So you’ve just had a baby, but you’re one awesome mama going back to work to take on the corporate world. Kudos to you! If you’re going to continue breastfeeding then you need to know how to pump at work.
Pumping at work is definitely something that can be done and managed, but you have to know what you’re doing. Not every working environment is pumping friendly, but the most important thing is to know that you are doing what is best for your baby and anyone that doesn’t like it can just shut it. Do not ever feel embarrassed or worried about your pumping at work. Your baby is more important than other people’s opinions.
So with that in mind, check out these great tips to help make your pumping at work experience a breeze.
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Know Your Rights
First off, the United States Department of Labor says that employers must provide a location for you to pump that is NOT a bathroom, must be shielded from view, and free from intrusions by coworkers or the public for all businesses that employ 50 people or more.
They also have to allow you enough time to pump and as often as you need it. If you need to pump every 2-3 hours, then do it. If it takes you 45 minutes to empty, then they have to let you take that time. They do not have to pay you for the breaks, but they do have to provide them. They also have to allow this for up to a year.
Do not ever feel backed into a corner when it comes to how much you should or should not pump at work. You are doing the best for your baby. Your employer should be able to respect that.
It is best to talk to your employer before returning to work to let them know not only that you will need to pump, but also how many times and for how long that you will be expecting to. You don’t want to just show up on your first day back and spring it on them that you need to pump 6 times a day. Give your employer the opportunity to prepare a space as well as have someone to cover you when it’s time for your pumping breaks.
I was in communication with human resources a few weeks before I was set to come back to make sure that they knew I would need a space to pump. Thankfully they were already set up with an area, but not everyone will be.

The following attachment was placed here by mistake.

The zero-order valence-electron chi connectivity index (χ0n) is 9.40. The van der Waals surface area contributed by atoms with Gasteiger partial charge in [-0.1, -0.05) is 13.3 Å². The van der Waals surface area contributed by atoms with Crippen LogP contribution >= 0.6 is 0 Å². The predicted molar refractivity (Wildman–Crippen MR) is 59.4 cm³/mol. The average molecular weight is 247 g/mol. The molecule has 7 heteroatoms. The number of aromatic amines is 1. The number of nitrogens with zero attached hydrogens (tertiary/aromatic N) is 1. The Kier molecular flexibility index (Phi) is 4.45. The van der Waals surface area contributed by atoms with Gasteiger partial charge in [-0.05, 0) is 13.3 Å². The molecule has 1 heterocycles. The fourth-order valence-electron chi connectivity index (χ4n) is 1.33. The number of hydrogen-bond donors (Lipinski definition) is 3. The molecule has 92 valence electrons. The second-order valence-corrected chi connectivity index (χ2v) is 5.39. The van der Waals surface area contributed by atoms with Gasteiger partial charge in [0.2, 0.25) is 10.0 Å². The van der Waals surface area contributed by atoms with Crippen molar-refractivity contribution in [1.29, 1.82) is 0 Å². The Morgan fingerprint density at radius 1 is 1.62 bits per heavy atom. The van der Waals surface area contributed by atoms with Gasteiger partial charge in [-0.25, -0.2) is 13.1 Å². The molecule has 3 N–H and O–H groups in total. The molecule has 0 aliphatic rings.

Make sure that they know what you will need and how often so that they can make arrangements. If you have a private office, then pumping at your desk would be extremely easy. Print out a sign to put on the door and make sure that it stays locked. If anyone knocks during your pumping session, just tell them to come back later. You can choose to continue working while you pump, or you can enjoy a much needed break. Your choice.
Supplies for Pumping at Work
Having the right supplies will make pumping at work a million times easier. Trust me, preparation is key.
Get a Second Pump
If you really want to make pumping at work as easy as humanly possible, then get a second pump. If you have your own office that you can pump in, then you can leave your pump and supplies there and just travel back and forth with the milk. If you don’t, then you can still just leave the pump in your pump bag to save yourself the hassle of moving it back and forth every day.
Though you can definitely make it work with just one pump (I did), having two would make the process so much easier.
The Spectra S1 is a hospital grade pump that has a rechargeable battery pack. It is also said to be a little easier on the nipples if you have any extra sensitivities. The Medela Freestyle isn’t a hospital grade, but it still has good suction. It also has a rechargeable battery, but I think the real winner is the fact that it is so much smaller. Much easier portability.
Whether you leave the portable one at work for ease of transport, or at home so that you can multitask, having the option to not be attached to the wall at all times would make your life so much easier.
Get a Good Pump Bag
Having a pumping bag big enough to hold all of your supplies, yet small enough to not be obtrusive is definitely important. I got a shoulder bag that came with my Medela pump that works perfectly for me, but there are SO many others out there on the market. I have heard AMAZING things about the Sarah Wells Bags. I really wish I would have known about them earlier in my pumping journey.
Get a bag that you will be comfortable carrying around, especially if you plan on breastfeeding for a while. I would also use it as your purse rather than having to carry two bags, so make sure that it has all of the compartments that you would normally need.
I never carry a purse these days. I bought a phone case that can carry my ID and my debit card and that’s pretty much it. Anything else either goes in the diaper bag or the pump bag, so get a bag you like.
Pack Extra Supplies
Have an extra set of all of your supplies ready in your pumping bag. That way all you have to do in the morning is grab your pump and go. This will make your mornings SO. MUCH. EASIER.